By Amanda Waldroupe, Staff Writer
For the first time in its history, the Portland Children’s Levy has cut funding to children’s programs — the byproduct of declining property tax revenues. The drastic measures taken by the Levy’s allocation committee have sent ripples of shock and worry throughout the provider community.
“I cried,” says County Commissioner Deborah Kafoury, a member of the Levy’s allocation committee. “These are among the most painful cuts I’ve made in my entire public career. We were making incredibly deep cuts to incredibly successful programs.”
Julie Young, a children’s advocate and community member of the Levy’s allocation committee, says children will be directly effected.
“We know that quality programs generally cost more money. It will be a hard challenge,” Young says. “There will be more waiting lists. It will mean that some programs that serve children will have to do more with less. Some children will not be served as well.” Continue reading
What an exciting time to be a Portlander! Spring is in full stride, election buzz is in the air, and the new Street Roots arrives tomorrow morning! Don’t forget to tuck a buck in your purse, wallet or back pocket to trade for the finest news source in town, delivered by the friendliest vendors in the city. Here’s what’s rolling on the press now:
‘Domicile unknown:” Multnomah County releases its first report on how many homeless people died on our streets last year. The report is proudly co-authored by Street Roots, which lead the campaign to better understand the toll taken by homelessness.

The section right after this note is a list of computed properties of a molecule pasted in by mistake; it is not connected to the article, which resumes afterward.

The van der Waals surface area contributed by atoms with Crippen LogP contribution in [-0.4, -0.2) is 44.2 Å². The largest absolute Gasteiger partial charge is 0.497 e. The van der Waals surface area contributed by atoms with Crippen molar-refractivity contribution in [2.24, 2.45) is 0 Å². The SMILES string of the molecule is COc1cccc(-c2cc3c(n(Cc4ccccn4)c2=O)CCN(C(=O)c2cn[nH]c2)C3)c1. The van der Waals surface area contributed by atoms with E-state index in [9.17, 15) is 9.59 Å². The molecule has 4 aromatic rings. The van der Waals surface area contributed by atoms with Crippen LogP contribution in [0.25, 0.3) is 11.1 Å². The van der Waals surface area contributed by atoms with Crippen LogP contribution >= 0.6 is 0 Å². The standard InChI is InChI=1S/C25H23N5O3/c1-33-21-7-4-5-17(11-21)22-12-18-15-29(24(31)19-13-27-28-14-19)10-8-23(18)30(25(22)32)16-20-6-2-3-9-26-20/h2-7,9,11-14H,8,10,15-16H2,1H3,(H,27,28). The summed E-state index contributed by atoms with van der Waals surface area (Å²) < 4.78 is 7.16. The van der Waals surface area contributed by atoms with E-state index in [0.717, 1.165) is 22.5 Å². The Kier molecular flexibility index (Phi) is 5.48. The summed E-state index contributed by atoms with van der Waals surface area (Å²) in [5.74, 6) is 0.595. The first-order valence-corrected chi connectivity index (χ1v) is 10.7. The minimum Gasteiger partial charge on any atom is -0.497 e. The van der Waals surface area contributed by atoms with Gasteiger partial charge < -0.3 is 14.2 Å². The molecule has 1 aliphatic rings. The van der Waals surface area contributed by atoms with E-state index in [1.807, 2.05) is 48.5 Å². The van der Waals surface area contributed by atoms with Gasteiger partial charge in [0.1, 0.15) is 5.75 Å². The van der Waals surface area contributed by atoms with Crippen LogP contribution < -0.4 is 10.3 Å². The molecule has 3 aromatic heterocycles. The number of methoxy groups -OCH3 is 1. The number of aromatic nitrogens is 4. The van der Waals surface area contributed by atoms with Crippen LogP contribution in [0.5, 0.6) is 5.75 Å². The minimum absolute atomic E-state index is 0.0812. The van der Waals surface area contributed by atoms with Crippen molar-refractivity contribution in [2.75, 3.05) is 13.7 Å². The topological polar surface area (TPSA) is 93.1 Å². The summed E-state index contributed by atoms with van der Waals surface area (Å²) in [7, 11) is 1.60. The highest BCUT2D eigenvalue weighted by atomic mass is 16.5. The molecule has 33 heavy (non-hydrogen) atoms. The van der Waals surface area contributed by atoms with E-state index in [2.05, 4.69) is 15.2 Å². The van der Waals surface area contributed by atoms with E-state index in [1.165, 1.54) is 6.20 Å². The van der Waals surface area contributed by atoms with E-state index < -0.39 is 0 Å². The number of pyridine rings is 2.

Portland Children’s Levy first budget reductions cut deep: With property tax revenues in decline, the Portland Children’s Levy was forced to make drastic reductions to programs that benefit low-income children in minority populations.
Just one more question!: Candidates for mayor, city council give their final answers on what they will do to improve the state of homelessness and housing in Portland.
Beat of a gypsy Hart: An interview with former Grateful Dead drummer Mickey Hart in advance of his performance here in Portland, which will feature, of course, the universe.
Plus much much more, including commentaries by Janice Thompson of Common Cause on the money behind the mayor’s race, and from Gay and Grey on growing old gracefully in the queer community. And you’ll want to check out the poetry and prose of students at the Native American Youth and Family Center’s Language Arts Class, part of NAYA’s Early College Academy. And we’d love to hear from you, too. So let us know what you think by visiting our website, www.streetroots.org. and send in your letters and thoughts. Thank you for your support!